The Blind live in a world that is inconvenient, and undefined world from which certain colors emerge: for me, yellow, blue (except that the blue may be green), and green (except that green may be blue). White has disappeared, or is confused with grey. As for red, it has vanished completely. But I hope someday – I am following a treatment – to improve and to be able to see that great color, that color which shines in poetry, and which has so many beautiful names in many languages.
I live in that world of colors, and if I speak of my own modest blindness, I do so, first, because it is not the total blindness that people imagine, and second, because it deals with me. My case is not especially dramatic. What is dramatic are those who suddenly lose their sight. In my case, that slow nightfall, that slow loss of sight, began when I began to see. It has continued since 1899 without dramatic moments, a slow nightfall that has lasted more than three quarters of a century. In 1955, the pathetic moment came when I knew I had lost my sight, my reader’s and writer’s sight.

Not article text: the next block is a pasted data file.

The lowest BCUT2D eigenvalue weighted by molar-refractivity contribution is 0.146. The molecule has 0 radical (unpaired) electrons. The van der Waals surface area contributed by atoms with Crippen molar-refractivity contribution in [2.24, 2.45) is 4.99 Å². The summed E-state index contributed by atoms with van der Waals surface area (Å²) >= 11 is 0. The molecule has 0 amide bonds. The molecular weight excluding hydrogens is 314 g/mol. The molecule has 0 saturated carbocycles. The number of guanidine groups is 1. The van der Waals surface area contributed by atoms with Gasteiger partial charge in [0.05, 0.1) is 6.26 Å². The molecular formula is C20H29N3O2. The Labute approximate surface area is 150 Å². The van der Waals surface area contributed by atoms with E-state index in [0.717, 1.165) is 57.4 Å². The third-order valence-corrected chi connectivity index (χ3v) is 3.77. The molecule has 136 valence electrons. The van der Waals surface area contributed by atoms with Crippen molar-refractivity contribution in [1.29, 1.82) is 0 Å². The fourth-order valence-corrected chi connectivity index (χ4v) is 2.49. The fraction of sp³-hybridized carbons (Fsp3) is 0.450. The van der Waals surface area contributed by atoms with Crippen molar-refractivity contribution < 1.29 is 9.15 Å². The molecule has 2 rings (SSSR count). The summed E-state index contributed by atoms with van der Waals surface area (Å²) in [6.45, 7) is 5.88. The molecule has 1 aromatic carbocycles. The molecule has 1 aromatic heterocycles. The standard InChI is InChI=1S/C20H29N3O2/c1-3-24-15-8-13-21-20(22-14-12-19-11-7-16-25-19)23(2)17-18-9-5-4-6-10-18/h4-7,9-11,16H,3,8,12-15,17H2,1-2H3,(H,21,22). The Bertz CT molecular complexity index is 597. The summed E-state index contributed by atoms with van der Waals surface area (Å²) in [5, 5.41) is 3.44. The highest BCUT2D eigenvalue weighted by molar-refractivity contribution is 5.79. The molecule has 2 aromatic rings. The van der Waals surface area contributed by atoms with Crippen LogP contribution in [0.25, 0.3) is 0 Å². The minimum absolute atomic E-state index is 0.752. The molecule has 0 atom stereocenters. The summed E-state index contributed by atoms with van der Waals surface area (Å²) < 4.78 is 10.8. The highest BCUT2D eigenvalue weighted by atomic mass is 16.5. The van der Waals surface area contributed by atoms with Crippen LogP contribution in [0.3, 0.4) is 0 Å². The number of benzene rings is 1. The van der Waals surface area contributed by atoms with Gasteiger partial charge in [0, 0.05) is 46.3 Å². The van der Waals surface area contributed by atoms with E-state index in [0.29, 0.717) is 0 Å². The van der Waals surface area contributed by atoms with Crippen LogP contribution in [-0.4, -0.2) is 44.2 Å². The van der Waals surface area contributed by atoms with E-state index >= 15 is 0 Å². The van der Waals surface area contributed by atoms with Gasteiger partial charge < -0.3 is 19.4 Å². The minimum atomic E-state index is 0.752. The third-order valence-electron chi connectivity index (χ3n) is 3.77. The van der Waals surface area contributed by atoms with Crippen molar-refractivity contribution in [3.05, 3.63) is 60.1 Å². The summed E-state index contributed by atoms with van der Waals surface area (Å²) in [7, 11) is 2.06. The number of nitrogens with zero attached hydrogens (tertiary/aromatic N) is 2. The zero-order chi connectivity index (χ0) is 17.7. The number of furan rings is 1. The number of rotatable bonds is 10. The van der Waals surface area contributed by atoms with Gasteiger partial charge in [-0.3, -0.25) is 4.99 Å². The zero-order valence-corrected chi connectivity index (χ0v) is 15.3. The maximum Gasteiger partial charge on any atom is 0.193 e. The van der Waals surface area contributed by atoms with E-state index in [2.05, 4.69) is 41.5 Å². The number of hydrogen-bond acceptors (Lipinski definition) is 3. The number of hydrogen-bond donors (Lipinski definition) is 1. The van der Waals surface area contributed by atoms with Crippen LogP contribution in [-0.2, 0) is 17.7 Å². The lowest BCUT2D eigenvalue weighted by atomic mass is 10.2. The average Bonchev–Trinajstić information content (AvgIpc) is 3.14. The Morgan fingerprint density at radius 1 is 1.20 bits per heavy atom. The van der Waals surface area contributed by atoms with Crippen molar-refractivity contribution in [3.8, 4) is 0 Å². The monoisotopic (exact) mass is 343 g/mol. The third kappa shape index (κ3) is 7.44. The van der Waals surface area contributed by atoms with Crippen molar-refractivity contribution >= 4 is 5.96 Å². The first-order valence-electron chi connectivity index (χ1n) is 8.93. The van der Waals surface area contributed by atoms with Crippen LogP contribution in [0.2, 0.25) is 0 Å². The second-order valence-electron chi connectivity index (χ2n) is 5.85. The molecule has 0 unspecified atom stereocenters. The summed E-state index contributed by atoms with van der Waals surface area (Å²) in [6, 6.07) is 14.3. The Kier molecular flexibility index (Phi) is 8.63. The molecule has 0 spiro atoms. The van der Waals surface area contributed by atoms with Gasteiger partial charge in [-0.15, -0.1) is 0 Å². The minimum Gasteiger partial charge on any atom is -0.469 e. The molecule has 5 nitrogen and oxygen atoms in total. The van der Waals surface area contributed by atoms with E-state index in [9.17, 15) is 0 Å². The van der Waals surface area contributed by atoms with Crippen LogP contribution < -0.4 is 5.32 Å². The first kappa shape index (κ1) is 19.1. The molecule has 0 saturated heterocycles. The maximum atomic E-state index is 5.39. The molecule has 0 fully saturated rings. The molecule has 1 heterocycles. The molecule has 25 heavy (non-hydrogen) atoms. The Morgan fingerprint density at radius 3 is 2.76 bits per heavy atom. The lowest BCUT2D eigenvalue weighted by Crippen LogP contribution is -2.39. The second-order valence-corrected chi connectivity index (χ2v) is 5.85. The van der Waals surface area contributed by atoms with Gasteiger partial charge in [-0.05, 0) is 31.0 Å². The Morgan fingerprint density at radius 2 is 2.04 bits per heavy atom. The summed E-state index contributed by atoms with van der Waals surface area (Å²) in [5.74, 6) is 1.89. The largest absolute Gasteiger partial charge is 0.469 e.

— Jorge Luis Borges, The Perpetual Race of Achilles and the Tortoise: Blindness, Chapter 18, pp. 112  translated by Eliot Weinberger